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Recovering from SSL/TLS failure during GPO update RRS feed

  • Question

  • My desktop application is failing to negotiate TLS during the window when root certificates are updated by group policy.

    The error is the one in the article: "A certificate chain was processed, but terminated in a root certificate which was not trusted by the trust provider"

    I thought I could get around this by catching the exception and trying again, however what I've noticed is it seems once the application fails to get this certificate that state is remembered for the life of the application.

    As an example, if I close and reopen the application repeatedly during the group policy update I can usually get back in within about 40 seconds. However if I keep trying within the code I still can't get after 10 minutes.

    I'm trying to get a security token using WSHttpBinding > WSTrustChannelFactory > WSTrustChannel in .NET and I've tried closing the channel and also recreating the entire object chain to the binding so I suspect caching is somewhere in System.Net which is used according to the trace logs.

    Any ideas on how I can force a re-lookup of the SSL/TLS root certificates would be appreciated because I'd rather not need to present users with a "Please close the application and try again in a few minutes" type message.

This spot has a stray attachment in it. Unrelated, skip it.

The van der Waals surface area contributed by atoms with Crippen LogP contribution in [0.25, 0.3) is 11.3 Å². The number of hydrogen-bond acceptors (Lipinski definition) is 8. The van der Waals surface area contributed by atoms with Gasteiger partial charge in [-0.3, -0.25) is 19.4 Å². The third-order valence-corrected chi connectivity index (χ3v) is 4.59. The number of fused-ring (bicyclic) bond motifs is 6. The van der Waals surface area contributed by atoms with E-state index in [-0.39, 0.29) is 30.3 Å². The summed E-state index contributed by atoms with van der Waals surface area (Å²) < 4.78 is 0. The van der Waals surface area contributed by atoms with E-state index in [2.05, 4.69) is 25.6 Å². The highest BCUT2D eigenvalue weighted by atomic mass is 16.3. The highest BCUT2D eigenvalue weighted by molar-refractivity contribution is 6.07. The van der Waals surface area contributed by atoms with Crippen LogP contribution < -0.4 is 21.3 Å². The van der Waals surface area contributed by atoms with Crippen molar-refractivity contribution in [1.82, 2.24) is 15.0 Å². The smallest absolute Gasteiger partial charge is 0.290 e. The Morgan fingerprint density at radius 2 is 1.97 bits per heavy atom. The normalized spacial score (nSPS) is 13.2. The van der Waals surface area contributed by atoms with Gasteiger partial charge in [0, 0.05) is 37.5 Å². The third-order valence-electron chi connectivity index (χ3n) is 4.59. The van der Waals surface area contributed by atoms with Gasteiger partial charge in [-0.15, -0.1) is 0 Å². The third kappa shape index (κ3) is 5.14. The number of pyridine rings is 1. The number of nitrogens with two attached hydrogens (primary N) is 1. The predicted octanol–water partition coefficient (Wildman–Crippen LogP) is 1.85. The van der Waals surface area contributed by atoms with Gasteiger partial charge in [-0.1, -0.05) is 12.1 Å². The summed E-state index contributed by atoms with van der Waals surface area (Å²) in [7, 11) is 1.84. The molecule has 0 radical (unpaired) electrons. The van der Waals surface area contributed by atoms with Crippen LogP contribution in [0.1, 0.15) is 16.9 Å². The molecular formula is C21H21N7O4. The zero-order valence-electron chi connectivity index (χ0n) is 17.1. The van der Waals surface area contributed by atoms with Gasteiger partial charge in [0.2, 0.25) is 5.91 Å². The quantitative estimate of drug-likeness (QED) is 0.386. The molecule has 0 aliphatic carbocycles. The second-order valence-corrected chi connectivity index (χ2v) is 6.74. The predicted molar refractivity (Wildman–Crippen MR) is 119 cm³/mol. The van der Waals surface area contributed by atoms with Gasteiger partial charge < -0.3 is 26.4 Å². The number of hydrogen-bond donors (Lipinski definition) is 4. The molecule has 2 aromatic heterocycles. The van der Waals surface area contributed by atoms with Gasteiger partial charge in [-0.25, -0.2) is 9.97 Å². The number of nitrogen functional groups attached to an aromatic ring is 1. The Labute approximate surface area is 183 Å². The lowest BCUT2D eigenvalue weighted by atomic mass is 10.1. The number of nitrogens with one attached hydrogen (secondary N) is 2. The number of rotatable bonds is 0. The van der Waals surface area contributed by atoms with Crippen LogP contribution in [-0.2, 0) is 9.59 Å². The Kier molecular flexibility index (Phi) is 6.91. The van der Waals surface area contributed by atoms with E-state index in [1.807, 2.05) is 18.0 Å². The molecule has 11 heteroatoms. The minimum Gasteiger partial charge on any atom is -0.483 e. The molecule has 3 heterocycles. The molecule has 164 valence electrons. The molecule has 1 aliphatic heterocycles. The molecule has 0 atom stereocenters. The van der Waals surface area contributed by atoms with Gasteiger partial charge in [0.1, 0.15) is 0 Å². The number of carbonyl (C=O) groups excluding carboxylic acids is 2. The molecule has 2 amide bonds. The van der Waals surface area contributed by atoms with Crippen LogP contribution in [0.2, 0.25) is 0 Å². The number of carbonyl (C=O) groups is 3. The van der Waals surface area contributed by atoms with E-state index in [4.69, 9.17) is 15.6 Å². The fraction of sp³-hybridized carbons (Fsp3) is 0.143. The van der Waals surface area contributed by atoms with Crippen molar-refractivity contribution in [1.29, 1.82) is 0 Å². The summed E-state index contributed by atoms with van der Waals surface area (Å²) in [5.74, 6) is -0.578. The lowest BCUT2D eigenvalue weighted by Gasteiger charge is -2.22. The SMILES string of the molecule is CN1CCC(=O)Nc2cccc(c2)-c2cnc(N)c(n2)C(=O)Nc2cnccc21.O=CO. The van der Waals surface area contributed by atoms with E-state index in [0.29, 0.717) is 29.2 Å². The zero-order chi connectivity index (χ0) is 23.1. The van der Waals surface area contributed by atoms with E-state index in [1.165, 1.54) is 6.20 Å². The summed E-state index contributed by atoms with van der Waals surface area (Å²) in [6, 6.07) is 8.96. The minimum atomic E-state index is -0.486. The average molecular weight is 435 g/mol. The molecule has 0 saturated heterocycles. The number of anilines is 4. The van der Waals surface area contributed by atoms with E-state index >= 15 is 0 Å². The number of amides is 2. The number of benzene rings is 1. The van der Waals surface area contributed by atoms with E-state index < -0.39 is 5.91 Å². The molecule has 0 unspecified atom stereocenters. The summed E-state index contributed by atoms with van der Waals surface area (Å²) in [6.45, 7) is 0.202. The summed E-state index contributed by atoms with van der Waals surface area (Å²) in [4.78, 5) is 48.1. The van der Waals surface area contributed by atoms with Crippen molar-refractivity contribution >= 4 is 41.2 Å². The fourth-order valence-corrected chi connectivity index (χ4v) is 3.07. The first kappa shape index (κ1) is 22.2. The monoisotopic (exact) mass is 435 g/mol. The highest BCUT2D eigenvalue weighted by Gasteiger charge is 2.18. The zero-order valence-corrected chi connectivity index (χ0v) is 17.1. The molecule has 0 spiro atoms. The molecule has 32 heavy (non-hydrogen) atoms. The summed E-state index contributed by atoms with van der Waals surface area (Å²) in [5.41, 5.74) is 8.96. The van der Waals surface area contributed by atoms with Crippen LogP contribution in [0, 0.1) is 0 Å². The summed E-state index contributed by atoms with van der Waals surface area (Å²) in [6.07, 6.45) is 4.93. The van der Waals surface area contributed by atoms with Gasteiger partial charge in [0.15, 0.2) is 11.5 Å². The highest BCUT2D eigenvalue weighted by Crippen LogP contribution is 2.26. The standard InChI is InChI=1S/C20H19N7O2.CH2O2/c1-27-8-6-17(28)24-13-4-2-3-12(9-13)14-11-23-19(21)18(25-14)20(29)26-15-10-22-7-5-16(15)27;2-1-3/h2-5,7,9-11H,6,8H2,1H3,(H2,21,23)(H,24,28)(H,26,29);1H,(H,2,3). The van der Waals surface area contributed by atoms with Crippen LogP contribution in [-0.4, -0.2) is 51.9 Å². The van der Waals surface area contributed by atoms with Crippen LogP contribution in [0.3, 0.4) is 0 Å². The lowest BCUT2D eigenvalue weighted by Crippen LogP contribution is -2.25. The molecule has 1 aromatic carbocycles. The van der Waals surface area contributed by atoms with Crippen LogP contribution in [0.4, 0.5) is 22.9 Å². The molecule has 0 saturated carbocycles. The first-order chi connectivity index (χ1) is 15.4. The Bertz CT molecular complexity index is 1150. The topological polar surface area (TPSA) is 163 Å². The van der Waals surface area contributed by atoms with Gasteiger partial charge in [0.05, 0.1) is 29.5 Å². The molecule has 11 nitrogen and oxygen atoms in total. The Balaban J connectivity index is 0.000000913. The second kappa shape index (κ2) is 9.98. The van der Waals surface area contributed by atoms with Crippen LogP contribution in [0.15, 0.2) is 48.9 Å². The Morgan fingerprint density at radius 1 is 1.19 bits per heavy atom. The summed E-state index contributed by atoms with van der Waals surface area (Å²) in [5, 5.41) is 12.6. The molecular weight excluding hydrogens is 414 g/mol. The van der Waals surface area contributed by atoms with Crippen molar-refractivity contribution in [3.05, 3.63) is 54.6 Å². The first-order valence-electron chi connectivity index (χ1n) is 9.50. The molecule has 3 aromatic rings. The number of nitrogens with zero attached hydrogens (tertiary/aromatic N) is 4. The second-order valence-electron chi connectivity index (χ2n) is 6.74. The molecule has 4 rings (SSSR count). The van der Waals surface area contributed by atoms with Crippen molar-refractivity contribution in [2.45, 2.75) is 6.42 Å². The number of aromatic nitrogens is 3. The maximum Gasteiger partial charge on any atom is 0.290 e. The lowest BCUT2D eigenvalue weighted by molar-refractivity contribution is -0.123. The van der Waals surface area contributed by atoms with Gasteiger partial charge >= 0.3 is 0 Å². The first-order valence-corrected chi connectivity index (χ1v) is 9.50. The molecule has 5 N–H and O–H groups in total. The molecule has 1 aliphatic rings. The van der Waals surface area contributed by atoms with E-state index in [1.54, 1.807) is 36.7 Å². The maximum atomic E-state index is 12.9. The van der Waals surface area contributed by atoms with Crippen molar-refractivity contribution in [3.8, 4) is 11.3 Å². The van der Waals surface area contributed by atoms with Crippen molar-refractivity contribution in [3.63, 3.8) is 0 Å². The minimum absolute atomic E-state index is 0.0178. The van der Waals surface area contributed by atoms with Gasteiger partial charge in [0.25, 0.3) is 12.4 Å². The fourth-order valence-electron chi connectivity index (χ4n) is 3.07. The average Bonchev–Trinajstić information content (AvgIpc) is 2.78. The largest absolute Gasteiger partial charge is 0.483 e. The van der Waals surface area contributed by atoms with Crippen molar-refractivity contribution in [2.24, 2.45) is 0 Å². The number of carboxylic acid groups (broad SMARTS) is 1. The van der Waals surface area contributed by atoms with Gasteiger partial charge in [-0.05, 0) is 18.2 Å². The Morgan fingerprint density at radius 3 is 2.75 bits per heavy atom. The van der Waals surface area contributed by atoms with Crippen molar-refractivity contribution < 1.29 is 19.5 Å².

Update: I've done some more testing and found all the web browsers (IE, Edge and Chrome) all fail to load the intranet home page (different site to my app) during this update as well with untrusted root certificate errors. Interestingly when refreshing the tabs, Edge seems to be able to recover, however IE and Chrome require you to visit the intranet homepage in a new tab to work (suspect this is related to the per process caching). I guess if the major browsers can't recover from this there's no hope for my little app.


    • Edited by Cube00 Sunday, July 12, 2020 7:50 AM
    Saturday, July 11, 2020 6:18 AM

All replies

  • This is WCF related and that relies on ServicePointManager. That class ultimately caches connection information for network calls. You will likely need to use this to recover. While I don't recommend disabling cert checking you might need to handle the change in certs via the callback. I've never seen this problem in the wild so I'm not convinced that it is simply the GPO update. Based upon the error it seems like the root cert is not trusted. This shouldn't happen for a root cert though which makes me wonder about the certs being used. 

    Michael Taylor http://www.michaeltaylorp3.net

    Saturday, July 11, 2020 1:34 PM
    Moderator